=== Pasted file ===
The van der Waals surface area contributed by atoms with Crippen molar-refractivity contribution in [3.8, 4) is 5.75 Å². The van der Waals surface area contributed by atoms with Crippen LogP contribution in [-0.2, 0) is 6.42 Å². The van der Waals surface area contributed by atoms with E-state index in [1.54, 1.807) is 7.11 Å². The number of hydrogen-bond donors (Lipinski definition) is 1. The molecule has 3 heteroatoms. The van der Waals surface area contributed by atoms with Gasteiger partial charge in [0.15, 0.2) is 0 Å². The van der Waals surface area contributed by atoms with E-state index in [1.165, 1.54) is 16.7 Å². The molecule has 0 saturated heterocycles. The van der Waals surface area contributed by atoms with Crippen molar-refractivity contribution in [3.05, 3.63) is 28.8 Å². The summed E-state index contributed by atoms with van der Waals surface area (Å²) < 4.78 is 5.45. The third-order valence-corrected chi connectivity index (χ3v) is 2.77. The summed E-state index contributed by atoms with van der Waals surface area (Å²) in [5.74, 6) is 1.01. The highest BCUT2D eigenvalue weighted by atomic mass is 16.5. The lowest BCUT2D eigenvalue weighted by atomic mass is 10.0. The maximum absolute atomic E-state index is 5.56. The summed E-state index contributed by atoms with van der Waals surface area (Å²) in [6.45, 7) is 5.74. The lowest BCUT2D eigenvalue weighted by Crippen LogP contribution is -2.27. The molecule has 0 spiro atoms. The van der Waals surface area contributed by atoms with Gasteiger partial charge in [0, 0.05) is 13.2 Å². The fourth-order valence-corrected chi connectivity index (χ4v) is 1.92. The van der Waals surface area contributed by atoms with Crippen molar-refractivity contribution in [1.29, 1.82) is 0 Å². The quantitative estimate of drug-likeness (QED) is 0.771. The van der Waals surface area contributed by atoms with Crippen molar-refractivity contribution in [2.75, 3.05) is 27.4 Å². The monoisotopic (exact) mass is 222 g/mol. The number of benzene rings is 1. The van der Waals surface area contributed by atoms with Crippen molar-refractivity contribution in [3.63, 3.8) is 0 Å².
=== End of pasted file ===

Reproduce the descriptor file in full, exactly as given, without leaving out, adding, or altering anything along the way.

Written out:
The van der Waals surface area contributed by atoms with Crippen molar-refractivity contribution in [3.8, 4) is 5.75 Å². The van der Waals surface area contributed by atoms with Crippen LogP contribution in [-0.2, 0) is 6.42 Å². The van der Waals surface area contributed by atoms with E-state index in [1.54, 1.807) is 7.11 Å². The number of hydrogen-bond donors (Lipinski definition) is 1. The molecule has 3 heteroatoms. The van der Waals surface area contributed by atoms with Gasteiger partial charge in [0.15, 0.2) is 0 Å². The van der Waals surface area contributed by atoms with E-state index in [1.165, 1.54) is 16.7 Å². The molecule has 0 saturated heterocycles. The van der Waals surface area contributed by atoms with Crippen molar-refractivity contribution in [3.05, 3.63) is 28.8 Å². The summed E-state index contributed by atoms with van der Waals surface area (Å²) < 4.78 is 5.45. The third-order valence-corrected chi connectivity index (χ3v) is 2.77. The summed E-state index contributed by atoms with van der Waals surface area (Å²) in [5.74, 6) is 1.01. The highest BCUT2D eigenvalue weighted by atomic mass is 16.5. The lowest BCUT2D eigenvalue weighted by atomic mass is 10.0. The maximum absolute atomic E-state index is 5.56. The summed E-state index contributed by atoms with van der Waals surface area (Å²) in [6.45, 7) is 5.74. The lowest BCUT2D eigenvalue weighted by Crippen LogP contribution is -2.27. The molecule has 0 spiro atoms. The van der Waals surface area contributed by atoms with Gasteiger partial charge in [0, 0.05) is 13.2 Å². The fourth-order valence-corrected chi connectivity index (χ4v) is 1.92. The van der Waals surface area contributed by atoms with Crippen molar-refractivity contribution in [1.29, 1.82) is 0 Å². The quantitative estimate of drug-likeness (QED) is 0.771. The van der Waals surface area contributed by atoms with Crippen molar-refractivity contribution in [2.75, 3.05) is 27.4 Å². The monoisotopic (exact) mass is 222 g/mol. The number of benzene rings is 1. The van der Waals surface area contributed by atoms with Crippen molar-refractivity contribution in [3.63, 3.8) is 0 Å².